Navy and Marine Corps military construction projects planning documentation in the Naval Facilities Engineering Command (NAVFAC) Southwest area of responsibility. Work will be performed at various Navy and Marine Corps facilities and other government facilities within the NAVFAC Southwest AOR including, but not limited to California (87 percent); Arizona (5 percent), Nevada (5 percent), Colorado (1 percent), New Mexico (1 percent) and Utah (1 percent), and work is expected to be completed March 2009 (March 2013 with exercised options). Contract funds will not expire at the end of the current fiscal year. This contract was competitively procured via the NAVFAC e-solicitation website,with seven offers received. The Naval Facilities Engineering Command, Southwest, San Diego, Calif., is the contracting activity (N62473-08-D-8623).

BAE Systems
Technology Solutions & Services, Inc., Rockville, Md., is being awarded a $6,774,379 modification to a previously awarded cost-plus-fixed-fee contract (N00421-01-C-0077) to exercise an option for technical and engineering support services for the development, procurement, integration, testing, installation and certification of shipboard communication systems; the development and integration of like systems at shore sites associated with the deployment of, or fleet support to, surface combatants; and the development, testing and integration of mobile and airborne communication systems designed to interface with the command, control, communication, computers and intelligence architecture of surface combatants. The estimated level of effort for this option is 195,000 man-hours. Work will be performed in California, Md. (80 percent); St. Inigoes, Md. (10 percent); Bath, Maine (5 percent); and Pascagoula, Miss. (5 percent), and is expected to be completed in March 2013. Contract funds will not expire at the end of the current fiscal year. The Naval Air Warfare Center Aircraft Division, St. Inigoes, Md., is the contracting activity.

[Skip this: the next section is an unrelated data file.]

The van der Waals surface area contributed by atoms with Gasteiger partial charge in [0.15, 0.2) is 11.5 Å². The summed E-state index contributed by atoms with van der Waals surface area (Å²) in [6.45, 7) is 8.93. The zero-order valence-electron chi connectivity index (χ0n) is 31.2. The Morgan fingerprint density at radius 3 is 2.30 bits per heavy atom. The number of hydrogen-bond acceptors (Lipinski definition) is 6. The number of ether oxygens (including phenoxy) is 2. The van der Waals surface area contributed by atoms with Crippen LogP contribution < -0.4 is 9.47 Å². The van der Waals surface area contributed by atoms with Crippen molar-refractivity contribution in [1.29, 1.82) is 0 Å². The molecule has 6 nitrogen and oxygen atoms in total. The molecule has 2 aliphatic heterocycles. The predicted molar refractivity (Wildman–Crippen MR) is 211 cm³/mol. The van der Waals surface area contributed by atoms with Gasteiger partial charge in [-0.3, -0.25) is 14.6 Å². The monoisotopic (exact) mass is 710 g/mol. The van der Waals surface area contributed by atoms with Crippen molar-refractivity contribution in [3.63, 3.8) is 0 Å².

Rockwell Collins Government Systems, Inc., Cedar Rapids, Iowa, is being awarded a $6,355,030 modification to a previously awarded firm-fixed-priced contract (N00019-05-C-0050) to exercise an option for the FY 2008 production of 137 each RT-1556B AN/ARC-210 Receiver-Transmitter Radios and 81 each C-11898A Radio Control Sets for the U.S.
Air Force Unmanned Air Vehicle Predator aircraft. Work will be performed in Cedar Rapids, Iowa, and is expected to be completed in May 2009. Contract funds will not expire at the end of the current fiscal year. The Naval Air Systems Command, Patuxent River, Md. is the contracting activity.

America Supports You: Manhattan 'Jewel' Offers Troops Respite

By Samantha L. Quigley
American Forces Press Service

WASHINGTON, March 24, 2008 - What began in 1919 as simple lodging for servicemembers returning from
World War I has since become a "jewel in the heart of Manhattan," with an expanding mission that includes supporting deployed troops.
"The main effort of the Soldiers', Sailors',
Marines', Coast Guard & Airmen's Club is to provide reasonably priced accommodations to servicemen and women, as well as any members of the (New York Police Department and New York Fire Department) in order to express our gratitude for all of their efforts," said Connie Morinello, one of the organization's committee members.

In addition, the organization founded by Eleanor Roosevelt, Gen. John J. Pershing and Cornelia Barnes Rodgers, who served with American forces in France as an ambulance driver, now offers veterans a variety of services.

"We also work with wounded warriors at events such as the NYC marathon and the Veterans Day parade," Morinello said. "(We) organize fundraisers, social gatherings and send out care packages and correspondence to troops deployed overseas and at bases nationwide."

The club recently became a supporter of America Supports You, a Defense Department program connecting citizens and companies with servicemembers and their families serving at home and abroad.

Morinello said the club hopes this affiliation will increase its visibility among those who wish to support its efforts as well as those eligible to use the facility.

"We hope to be able to reach out to an increasing number of individuals and organizations around the country, making them aware of what we do and how we support our heroes," she said.